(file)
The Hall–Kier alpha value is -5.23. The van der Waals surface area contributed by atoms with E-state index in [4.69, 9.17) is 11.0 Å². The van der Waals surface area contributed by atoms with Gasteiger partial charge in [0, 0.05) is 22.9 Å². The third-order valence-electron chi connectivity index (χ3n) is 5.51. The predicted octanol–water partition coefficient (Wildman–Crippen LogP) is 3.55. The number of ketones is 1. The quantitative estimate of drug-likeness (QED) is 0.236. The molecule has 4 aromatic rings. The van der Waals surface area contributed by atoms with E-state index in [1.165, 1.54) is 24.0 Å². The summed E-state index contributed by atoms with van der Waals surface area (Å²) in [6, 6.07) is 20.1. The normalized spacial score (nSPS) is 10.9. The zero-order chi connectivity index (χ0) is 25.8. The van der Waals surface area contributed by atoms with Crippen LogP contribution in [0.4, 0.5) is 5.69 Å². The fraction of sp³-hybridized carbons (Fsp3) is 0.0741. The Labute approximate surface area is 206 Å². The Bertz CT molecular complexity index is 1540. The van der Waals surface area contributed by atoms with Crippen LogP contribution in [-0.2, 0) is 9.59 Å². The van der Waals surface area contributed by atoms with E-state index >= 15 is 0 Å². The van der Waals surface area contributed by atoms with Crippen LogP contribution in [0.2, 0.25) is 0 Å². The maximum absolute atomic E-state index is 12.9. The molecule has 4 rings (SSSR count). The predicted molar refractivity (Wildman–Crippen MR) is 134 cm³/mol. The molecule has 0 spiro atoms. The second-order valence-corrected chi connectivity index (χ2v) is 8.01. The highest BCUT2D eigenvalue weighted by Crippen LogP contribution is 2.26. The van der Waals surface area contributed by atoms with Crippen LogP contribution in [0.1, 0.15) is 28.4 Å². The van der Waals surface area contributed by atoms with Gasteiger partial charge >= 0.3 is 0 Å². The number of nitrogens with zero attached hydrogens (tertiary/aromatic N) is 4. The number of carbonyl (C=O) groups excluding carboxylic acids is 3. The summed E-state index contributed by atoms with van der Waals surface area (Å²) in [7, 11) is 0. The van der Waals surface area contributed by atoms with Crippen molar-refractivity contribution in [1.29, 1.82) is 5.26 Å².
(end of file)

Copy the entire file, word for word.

The Hall–Kier alpha value is -5.23. The van der Waals surface area contributed by atoms with E-state index in [4.69, 9.17) is 11.0 Å². The van der Waals surface area contributed by atoms with Gasteiger partial charge in [0, 0.05) is 22.9 Å². The third-order valence-electron chi connectivity index (χ3n) is 5.51. The predicted octanol–water partition coefficient (Wildman–Crippen LogP) is 3.55. The number of ketones is 1. The quantitative estimate of drug-likeness (QED) is 0.236. The molecule has 4 aromatic rings. The van der Waals surface area contributed by atoms with E-state index in [1.165, 1.54) is 24.0 Å². The summed E-state index contributed by atoms with van der Waals surface area (Å²) in [6, 6.07) is 20.1. The normalized spacial score (nSPS) is 10.9. The zero-order chi connectivity index (χ0) is 25.8. The van der Waals surface area contributed by atoms with Crippen LogP contribution in [0.4, 0.5) is 5.69 Å². The fraction of sp³-hybridized carbons (Fsp3) is 0.0741. The Labute approximate surface area is 206 Å². The Bertz CT molecular complexity index is 1540. The van der Waals surface area contributed by atoms with Crippen LogP contribution in [-0.2, 0) is 9.59 Å². The van der Waals surface area contributed by atoms with E-state index >= 15 is 0 Å². The van der Waals surface area contributed by atoms with Crippen LogP contribution in [0.2, 0.25) is 0 Å². The maximum absolute atomic E-state index is 12.9. The molecule has 4 rings (SSSR count). The predicted molar refractivity (Wildman–Crippen MR) is 134 cm³/mol. The molecule has 0 spiro atoms. The second-order valence-corrected chi connectivity index (χ2v) is 8.01. The highest BCUT2D eigenvalue weighted by Crippen LogP contribution is 2.26. The van der Waals surface area contributed by atoms with Crippen LogP contribution in [0.1, 0.15) is 28.4 Å². The van der Waals surface area contributed by atoms with Gasteiger partial charge >= 0.3 is 0 Å². The number of nitrogens with zero attached hydrogens (tertiary/aromatic N) is 4. The number of carbonyl (C=O) groups excluding carboxylic acids is 3. The summed E-state index contributed by atoms with van der Waals surface area (Å²) in [7, 11) is 0. The van der Waals surface area contributed by atoms with Crippen molar-refractivity contribution in [1.29, 1.82) is 5.26 Å².